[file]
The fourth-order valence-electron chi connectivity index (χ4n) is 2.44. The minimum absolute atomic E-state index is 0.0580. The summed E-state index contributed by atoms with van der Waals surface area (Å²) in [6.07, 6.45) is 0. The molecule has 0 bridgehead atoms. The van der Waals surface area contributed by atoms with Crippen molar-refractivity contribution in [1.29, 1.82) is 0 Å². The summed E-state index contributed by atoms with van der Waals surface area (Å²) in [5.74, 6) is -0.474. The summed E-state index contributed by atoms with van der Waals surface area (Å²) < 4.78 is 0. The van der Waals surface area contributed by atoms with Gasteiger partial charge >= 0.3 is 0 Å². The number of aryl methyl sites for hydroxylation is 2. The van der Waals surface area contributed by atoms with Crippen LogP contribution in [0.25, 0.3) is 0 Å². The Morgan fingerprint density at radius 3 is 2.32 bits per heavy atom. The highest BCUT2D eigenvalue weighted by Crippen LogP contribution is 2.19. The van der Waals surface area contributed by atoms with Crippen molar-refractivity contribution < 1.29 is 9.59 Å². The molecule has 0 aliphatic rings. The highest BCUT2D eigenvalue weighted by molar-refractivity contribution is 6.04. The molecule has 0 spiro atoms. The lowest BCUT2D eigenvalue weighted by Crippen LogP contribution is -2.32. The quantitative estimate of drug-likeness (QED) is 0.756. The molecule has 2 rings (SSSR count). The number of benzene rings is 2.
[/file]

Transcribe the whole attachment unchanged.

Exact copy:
The fourth-order valence-electron chi connectivity index (χ4n) is 2.44. The minimum absolute atomic E-state index is 0.0580. The summed E-state index contributed by atoms with van der Waals surface area (Å²) in [6.07, 6.45) is 0. The molecule has 0 bridgehead atoms. The van der Waals surface area contributed by atoms with Crippen molar-refractivity contribution in [1.29, 1.82) is 0 Å². The summed E-state index contributed by atoms with van der Waals surface area (Å²) in [5.74, 6) is -0.474. The summed E-state index contributed by atoms with van der Waals surface area (Å²) < 4.78 is 0. The van der Waals surface area contributed by atoms with Gasteiger partial charge >= 0.3 is 0 Å². The number of aryl methyl sites for hydroxylation is 2. The van der Waals surface area contributed by atoms with Crippen LogP contribution in [0.25, 0.3) is 0 Å². The Morgan fingerprint density at radius 3 is 2.32 bits per heavy atom. The highest BCUT2D eigenvalue weighted by Crippen LogP contribution is 2.19. The van der Waals surface area contributed by atoms with Crippen molar-refractivity contribution < 1.29 is 9.59 Å². The molecule has 0 aliphatic rings. The highest BCUT2D eigenvalue weighted by molar-refractivity contribution is 6.04. The molecule has 0 spiro atoms. The lowest BCUT2D eigenvalue weighted by Crippen LogP contribution is -2.32. The quantitative estimate of drug-likeness (QED) is 0.756. The molecule has 2 rings (SSSR count). The number of benzene rings is 2.